Daniel Vadraga, Head of the Career Department, explained in an interview with Prensa Latina. for industrial design.
After opening an exhibition with the final works of students from the second to fourth year, the young academic explained that doing design in Cuba is a huge challenge and that mastering the teaching and adapting it to the current scenario is one of the purposes of the school.
We must gain more in cultural identity, he added, because our references are still European and North American.
He referred to exchange projects with other universities in the world, and highlighted the reception of these meetings. We have agreements with several universities in Europe and the United States, on many occasions our professors go, and on other occasions students come with their teachers and stay. Surprised.
They are surprised, he said, because when they come they expect to see something less accurate and they are amazed at the skills the students have developed and the software they run and achieve results on the same level as what is being done elsewhere with more facilities.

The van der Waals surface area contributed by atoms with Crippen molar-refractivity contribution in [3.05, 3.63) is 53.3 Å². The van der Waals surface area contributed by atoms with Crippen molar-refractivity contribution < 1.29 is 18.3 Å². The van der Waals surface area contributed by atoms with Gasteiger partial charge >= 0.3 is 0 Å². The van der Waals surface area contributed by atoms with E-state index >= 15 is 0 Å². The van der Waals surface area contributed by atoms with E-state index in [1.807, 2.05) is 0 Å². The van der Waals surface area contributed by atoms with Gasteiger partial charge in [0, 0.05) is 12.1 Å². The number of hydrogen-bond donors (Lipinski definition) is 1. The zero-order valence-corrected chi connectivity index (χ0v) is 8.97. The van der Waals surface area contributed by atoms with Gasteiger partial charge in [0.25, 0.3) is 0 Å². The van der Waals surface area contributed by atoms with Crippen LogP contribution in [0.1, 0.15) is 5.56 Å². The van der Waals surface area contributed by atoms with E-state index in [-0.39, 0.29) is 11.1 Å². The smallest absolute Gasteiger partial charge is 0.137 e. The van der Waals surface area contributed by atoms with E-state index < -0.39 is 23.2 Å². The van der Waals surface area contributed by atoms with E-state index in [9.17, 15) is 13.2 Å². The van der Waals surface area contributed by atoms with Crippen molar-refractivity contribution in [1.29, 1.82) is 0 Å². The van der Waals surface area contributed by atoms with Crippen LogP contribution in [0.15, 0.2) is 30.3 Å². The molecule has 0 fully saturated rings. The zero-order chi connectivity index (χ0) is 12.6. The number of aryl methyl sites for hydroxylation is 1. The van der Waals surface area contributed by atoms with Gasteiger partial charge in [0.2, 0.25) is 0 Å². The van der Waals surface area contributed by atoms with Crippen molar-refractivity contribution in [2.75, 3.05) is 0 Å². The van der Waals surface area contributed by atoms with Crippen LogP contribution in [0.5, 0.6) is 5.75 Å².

The issue of sustainability, for example, in Europe today is fundamental, but from Cuba it has always been a precursor to working with limited resources and local materials.
Founded in 1984, the Higher Institute of Desenio (ISDi) is still growing and the country lacks jobs taught there, both industrial and visual. There is a real need, Fedraga stressed, and the university’s mission is to continue training designers.
Although the Academy is currently in a complex construction situation at its usual headquarters in Centro Habana, ISDi professors and directors are looking for solutions to bring students of different courses together, in the face of imminent disintegration.
We had to look for alternatives so that our students would have the necessary connection and exchange that nurtures them. Fadraga stressed that those other courses should be linked and know what is going on within the academic entity.
He said that this exhibition is actually one of the initiatives that we will implement periodically every three or four months to achieve this connection we need.
In a long-term vision, the institution is also immersed in the Transcultura project, with training courses for people from the Caribbean through the Center for Design Studies, attached to ISdi, allowing us to connect with international companies and entities.
Integration in the Caribbean and promoting cooperation and exchanges between people is the goal of this UNESCO-sponsored initiative that reaches 17 regions of the Caribbean: Antigua and Barbuda, Bahamas, Barbados, Belize, Cuba, Dominica, Granada, Dominican Republic, Guyana, Haiti, Jamaica, Montserrat, Saint Kitts and Nevis, Saint Lucia, Saint Vincent and the Grenadines, Suriname, and Trinidad and Tobago.
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